If the problem of climate change threatens the very existence of human life on this planet (and it does), shouldn’t we reconsider nukes? Of course we should. We’re going to need baseload power and while a combination of efficiency, renewables and battery storage might get us where we need to go under a best-case scenario, I don’t want to bet the planet’s future on a best-case scenario. It’s likely we’ll face a choice between nuclear and so-called cleaner coal. I’m not sure where I come down on that.

During a panel on nuclear power (read David Whitford’s account here) that focused on its costs, I learned that Steven Chu, the energy secretary, is an advocate for nuclear while Carol Browner, the climate czar, is an opponent. President Obama has punted on the issue—he hasn’t said much of anything, at least according to our panelists. While Browner’s the more powerful figure in D.C., Chu is a brilliant and impressive guy, not to mention the only cabinet member with a Nobel Prize. I’d love to be a fly on the wall when they and Obama get together to talk about nukes.

I’m still not convinced about green jobs. Van Jones, the White House green jobs czar, spoke at Brainstorm Green and he managed to be both inspiring and utterly charming. But he couldn’t come up with a clear-cut definition of a green job. That’s not surprising. Consider the farmer who grows corn for popcorn. He’s a mere farmer. His buddy up the road who grows corn for ethanol? Green job, I presume.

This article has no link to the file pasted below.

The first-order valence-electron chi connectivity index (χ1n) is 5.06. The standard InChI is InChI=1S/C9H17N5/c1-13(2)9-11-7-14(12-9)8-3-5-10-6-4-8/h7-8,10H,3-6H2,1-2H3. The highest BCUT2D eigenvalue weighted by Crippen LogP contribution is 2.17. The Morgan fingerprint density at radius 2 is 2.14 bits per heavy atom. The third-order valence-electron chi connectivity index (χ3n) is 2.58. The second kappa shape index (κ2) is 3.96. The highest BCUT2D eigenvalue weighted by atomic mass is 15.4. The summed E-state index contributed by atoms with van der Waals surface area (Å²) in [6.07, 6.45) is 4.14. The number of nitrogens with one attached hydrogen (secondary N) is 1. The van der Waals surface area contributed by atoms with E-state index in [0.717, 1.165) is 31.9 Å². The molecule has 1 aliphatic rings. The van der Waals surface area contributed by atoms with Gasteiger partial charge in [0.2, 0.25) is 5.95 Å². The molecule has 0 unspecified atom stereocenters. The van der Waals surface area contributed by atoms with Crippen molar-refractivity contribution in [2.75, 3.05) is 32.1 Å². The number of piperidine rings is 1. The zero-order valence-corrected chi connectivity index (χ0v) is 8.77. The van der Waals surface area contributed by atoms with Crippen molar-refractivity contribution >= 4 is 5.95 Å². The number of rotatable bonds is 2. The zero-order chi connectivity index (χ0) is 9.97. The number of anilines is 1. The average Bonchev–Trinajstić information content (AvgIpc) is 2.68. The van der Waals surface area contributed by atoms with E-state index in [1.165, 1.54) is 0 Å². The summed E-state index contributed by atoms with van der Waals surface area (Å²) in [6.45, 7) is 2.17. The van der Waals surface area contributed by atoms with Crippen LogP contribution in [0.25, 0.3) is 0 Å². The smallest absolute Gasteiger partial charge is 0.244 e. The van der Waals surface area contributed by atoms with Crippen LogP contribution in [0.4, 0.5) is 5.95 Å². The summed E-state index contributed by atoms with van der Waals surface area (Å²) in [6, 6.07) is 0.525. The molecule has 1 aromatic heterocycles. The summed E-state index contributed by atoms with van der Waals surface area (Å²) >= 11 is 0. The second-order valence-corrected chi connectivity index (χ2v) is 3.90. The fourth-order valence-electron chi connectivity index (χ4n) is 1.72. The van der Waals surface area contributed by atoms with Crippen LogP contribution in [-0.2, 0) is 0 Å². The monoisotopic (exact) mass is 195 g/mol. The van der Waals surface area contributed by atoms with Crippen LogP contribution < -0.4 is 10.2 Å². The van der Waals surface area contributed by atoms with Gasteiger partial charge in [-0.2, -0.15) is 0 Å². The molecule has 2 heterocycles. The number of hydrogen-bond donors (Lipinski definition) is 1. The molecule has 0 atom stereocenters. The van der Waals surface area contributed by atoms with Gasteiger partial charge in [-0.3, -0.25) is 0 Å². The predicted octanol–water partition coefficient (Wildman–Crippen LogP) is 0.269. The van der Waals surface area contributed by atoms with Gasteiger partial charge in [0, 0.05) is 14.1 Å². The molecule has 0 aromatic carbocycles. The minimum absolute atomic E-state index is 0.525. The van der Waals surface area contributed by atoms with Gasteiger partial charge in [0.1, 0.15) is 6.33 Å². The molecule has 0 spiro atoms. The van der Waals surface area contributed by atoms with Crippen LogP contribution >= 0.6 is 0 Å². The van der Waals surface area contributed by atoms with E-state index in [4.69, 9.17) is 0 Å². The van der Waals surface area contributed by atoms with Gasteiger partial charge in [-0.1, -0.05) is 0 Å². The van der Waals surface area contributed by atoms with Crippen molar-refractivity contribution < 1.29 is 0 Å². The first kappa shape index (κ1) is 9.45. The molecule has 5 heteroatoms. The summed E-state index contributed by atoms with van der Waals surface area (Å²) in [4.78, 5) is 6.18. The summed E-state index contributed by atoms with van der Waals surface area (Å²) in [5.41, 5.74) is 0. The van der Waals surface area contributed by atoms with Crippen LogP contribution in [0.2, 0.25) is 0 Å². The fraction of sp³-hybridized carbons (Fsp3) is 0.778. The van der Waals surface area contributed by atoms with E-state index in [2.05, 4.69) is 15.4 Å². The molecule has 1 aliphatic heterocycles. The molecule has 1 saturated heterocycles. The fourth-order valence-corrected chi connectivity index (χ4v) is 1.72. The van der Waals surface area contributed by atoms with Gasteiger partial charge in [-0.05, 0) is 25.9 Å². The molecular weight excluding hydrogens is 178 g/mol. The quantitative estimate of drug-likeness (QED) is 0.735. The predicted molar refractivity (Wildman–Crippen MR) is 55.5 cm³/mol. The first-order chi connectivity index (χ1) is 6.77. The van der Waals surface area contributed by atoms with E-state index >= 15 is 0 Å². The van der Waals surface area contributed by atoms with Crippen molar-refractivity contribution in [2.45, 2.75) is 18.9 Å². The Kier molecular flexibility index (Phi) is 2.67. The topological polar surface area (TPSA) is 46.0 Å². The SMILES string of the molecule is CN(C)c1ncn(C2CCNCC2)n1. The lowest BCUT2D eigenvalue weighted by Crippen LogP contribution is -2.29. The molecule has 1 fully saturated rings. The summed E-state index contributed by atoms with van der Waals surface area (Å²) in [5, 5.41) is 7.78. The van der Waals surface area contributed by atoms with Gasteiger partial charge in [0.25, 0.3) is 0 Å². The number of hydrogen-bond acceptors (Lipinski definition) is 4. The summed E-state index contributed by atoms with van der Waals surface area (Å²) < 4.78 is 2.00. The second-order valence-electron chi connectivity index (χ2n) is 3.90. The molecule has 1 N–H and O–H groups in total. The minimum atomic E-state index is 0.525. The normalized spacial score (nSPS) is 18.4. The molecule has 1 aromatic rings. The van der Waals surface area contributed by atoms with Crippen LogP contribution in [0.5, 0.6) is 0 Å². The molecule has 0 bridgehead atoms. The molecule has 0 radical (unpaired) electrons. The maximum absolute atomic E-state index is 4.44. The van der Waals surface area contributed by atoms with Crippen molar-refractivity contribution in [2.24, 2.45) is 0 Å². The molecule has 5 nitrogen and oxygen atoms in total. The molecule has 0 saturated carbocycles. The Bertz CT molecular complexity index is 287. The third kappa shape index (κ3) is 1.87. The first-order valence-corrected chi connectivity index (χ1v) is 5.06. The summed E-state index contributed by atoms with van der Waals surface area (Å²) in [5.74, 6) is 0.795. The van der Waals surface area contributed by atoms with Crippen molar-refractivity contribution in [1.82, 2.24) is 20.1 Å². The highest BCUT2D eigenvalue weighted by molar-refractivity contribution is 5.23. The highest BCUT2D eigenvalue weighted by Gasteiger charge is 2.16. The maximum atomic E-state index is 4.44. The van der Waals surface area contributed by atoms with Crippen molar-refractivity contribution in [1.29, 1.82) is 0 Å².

Clinton, too, has hopped on the green jobs bandwagon: “I’ve always believed that work is the best social program,” he said. “Saving the planet from the threat of climate change will create more jobs, more ideas, more interdependence than anything else we can do.”

Hmm. Fred Krupp of the Environmental Defense Fund said the best economic studies about the impact of a cap-and-trade program to regulate greenhouse gases project that the long-term impact on GDP will be very, very slight. But if GHG regulation has even a slight negative effect on GDP, how can it create more jobs?

It’s time to stop feeling guilty about business travel. Brainstorm Green was held at the Ritz Carlton in Laguna Niguel, California—a spectacular place overlooking the Pacific. We had some fabulous meals—prepared by organic chefs—and I got up early to run (a little) each day. At night, I opened the door to my hotel room and fell asleep to the sounds of the waves and an ocean breeze.

As it happens, we were at ground zero for the crisis in business travel. Next door was a St. Regisl where AIG held a meeting last fall that made national news and led to the cancellations of hundreds of business meetings. Luxury hotels and their working-class employees are suffering. What’s good about that?

More important, there was value in getting 300 people together in a relaxing place for a couple of days to talk about things that matter. We learned. We met new people. We built relationships. We showcased leading thinkers and doers, perhaps inspiring others. Maybe a startup that needed money raised some. We may live in an always-connected, everything-linked world, but you can’t do those things very well on email or over the phone or in a video conference.
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They said it at Brainstorm Green